It’s possible for bathtub plumbing pipes to leak, and when that happens, you may not know it till you see water pooling on the ground under the wall or the wall itself becoming moist. Pinpointing the source of the leak is of prime importance, but that isn’t always simple, because the water may be coming from somewhere over the restroom. You may realize that the water is coming through a wall or the roof, or even from the tub enclosure itself. If the latter, you will want to fix the tile, then re-caulk joints in the fence, or even replace the fence altogether.
Where the Water May Be Coming From
The most vulnerable joints in the tub and shower plumbing are those around the valve. These comprise the water inlet connections as well as the nipples that connect the tub spout and shower head, and other connections in the water pipes can also flow. Because water tends to flow across the framing, water behind a bathtub wall can also be arriving from a leak from the shingles or the roof. Moreover, because bathrooms in apartments along with multi-story dwellings are often stacked to make plumbing installation easier, the water in your toilet may be arriving out of a leak in a toilet on a ground above.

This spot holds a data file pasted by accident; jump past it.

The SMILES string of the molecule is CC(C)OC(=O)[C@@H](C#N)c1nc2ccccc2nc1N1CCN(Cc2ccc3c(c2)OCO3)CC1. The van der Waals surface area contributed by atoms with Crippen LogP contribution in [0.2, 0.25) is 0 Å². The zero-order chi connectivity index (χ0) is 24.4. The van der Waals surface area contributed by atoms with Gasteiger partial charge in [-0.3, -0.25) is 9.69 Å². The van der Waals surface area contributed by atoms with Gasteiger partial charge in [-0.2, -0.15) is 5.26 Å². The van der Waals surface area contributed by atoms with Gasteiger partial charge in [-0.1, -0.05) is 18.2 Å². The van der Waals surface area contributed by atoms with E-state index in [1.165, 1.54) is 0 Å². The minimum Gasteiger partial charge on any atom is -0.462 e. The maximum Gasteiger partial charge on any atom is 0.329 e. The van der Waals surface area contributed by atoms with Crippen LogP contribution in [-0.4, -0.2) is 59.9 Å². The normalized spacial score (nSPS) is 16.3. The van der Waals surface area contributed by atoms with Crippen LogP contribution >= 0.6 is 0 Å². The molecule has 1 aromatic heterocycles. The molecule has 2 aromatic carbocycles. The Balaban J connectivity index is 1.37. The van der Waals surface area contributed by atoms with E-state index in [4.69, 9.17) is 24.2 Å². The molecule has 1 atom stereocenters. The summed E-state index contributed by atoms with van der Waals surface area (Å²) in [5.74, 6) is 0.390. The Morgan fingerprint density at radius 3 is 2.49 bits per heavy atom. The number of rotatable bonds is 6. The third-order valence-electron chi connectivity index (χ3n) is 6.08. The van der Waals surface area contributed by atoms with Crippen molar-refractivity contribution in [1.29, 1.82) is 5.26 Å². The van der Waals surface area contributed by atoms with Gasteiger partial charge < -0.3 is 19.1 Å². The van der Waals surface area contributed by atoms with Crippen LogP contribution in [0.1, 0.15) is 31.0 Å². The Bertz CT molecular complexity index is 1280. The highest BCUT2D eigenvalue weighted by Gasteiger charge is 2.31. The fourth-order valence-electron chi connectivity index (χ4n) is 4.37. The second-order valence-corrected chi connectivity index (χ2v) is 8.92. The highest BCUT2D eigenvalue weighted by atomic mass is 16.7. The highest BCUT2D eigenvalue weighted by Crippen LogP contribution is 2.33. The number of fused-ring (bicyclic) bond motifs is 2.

Use the present Access Panel or Cut One
If the person who constructed your bathroom thought ahead, you will get an entry panel, either behind the wall which comprises the pipes or within a wall in an adjacent room. Otherwise, you either need to cut one yourself or cut through the wall over the bathtub faucet. That can be troublesome if the wall is tiled, and to prevent having to destroy the shingles, look for a wall in a cabinet or an adjacent room whereby you are able to get the pipes. Cut a big enough hole in the drywall to permit you to view from the ground to the ceiling using a torch.
It’s a Plumbing Leak
Once you’re inside the wall, then it is usually easy to spot the issue. You’ll see water near the ground, naturally, and it’ll most likely be running along a pipe. Simply follow it to it’s origin. If you do not see any water spraying or dripping, turn on the tap; it might be arriving from a leaky tub or bathtub nipple. If so, you’re in luck, because you can remove and replace both of these nipples from away from the wall by unscrewing them using adjustable pliers. Stopping Water spraying in the tub or shower valve is more complex, and might involve removal of this valve, which is usually a job for a plumber.
Leaks that you can not pinpoint can be troublesome, but pinpoint them you must, because water can quickly damage the framing and create a mold-promoting surroundings — if it hasn’t already. In case you have access to the upstairs toilet, try running the water to determine whether the leak gets worse; the issue might be a leaking valve or drain. If the leak isn’t coming from an upstairs toilet, inspect the siding and search for signs of leaking in the attic. You can usually fix siding leaks with outside caulk. In case you trace the leak into the roof, then find the point where water is entering and patch the roofing in that point as required.